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3 Europa Editions titles among Newsday's favorite books of 2006


Always prolific, Stephen King outdid himself by producing two excellent novels this year. "Lisey's Story" (Scribner), his affecting tale of the bonds of mariage, earned the most praise, but to me it was "Cell" (Scribner) that cut deepest. A clever variant on "Night of the Living Dead," this tale of cell phones that turn users into murderous zombies is also a potent metaphor for living under the fear that violence could erupt at any moment and how we embrace or deny our humanity in such a circumstance. With "Cell" and the 2002 "From a Buick 6," King has produced the most affecting, morally nuanced portraits of post-9/11 America in fiction.

Reissues continue to be a major source of terrific books. This year's gems included "Total Chaos" and "Chourmo," the first two installments of the late Jean-Claude Izzo's lyrical "Marseilles Trilogy" (Europa Editions); Kenneth Fearing's "The Big Clock" (New York Review Books), a ruthless vision of corporate conformity and middle-class discontent; and Patrick Hamilton's "Hangover Square" (Europa Editions), one of the great novels of the '30s, and a book so unsparing and wounding it makes all other hardboiled writing seem like a pose.

Biographies ruled the year's nonfiction. Lee Server's "Ava Gardner: Love Is Nothing" (St. Martin's) is a show-biz bio that manages to be juicy yet free of the sneering gossipmongering that's come to define celebrity culture. Antonia Fraser's "Love and Louis XIV: The Women in the Life of the Sun King" (Talese/ Doubleday) has the readability, and the sublime and shrewd judgment, you'd expect from her. Better, this tale of Louis' favored mistresses approaches the erotic melancholy Ingmar Bergman achieved in "Smiles of a Summer Night."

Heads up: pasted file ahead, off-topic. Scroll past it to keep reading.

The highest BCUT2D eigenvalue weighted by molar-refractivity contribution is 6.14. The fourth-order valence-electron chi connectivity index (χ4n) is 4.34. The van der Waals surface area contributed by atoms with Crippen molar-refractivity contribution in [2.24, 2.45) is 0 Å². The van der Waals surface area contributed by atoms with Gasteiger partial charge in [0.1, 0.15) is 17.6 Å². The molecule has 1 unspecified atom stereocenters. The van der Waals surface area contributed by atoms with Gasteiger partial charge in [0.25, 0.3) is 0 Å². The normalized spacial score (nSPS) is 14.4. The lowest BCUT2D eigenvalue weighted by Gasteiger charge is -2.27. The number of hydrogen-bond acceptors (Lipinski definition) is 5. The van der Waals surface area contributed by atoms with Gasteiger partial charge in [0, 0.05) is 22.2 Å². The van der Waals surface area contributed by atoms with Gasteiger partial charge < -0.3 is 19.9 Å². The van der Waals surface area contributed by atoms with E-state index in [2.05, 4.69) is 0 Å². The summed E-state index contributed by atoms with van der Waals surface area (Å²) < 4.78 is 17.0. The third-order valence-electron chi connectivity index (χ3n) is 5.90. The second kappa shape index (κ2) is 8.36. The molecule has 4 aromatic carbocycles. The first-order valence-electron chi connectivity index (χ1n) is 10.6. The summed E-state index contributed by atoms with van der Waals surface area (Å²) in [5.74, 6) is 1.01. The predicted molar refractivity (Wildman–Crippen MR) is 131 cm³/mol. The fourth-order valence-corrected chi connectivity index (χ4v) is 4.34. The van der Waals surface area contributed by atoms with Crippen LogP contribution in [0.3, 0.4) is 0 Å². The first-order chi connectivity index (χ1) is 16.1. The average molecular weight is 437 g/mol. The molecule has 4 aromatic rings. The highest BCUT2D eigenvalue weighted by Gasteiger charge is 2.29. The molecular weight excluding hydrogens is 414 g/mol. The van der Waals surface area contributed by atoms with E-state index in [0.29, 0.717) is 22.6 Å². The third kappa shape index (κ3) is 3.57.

But the book of the year, hands down, is "At Canaan's Edge" (Simon & Schuster), the concluding volume of Taylor Branch's magisterial "America in the King Years." In positing Martin Luther King Jr. as the pivotal figure of the last half of the "American century," Branch renders him the most towering figure in our history since Lincoln. Branch's moral vision of politics as both pragmatism and prophecy dwarfs what passes for political life in America right now.


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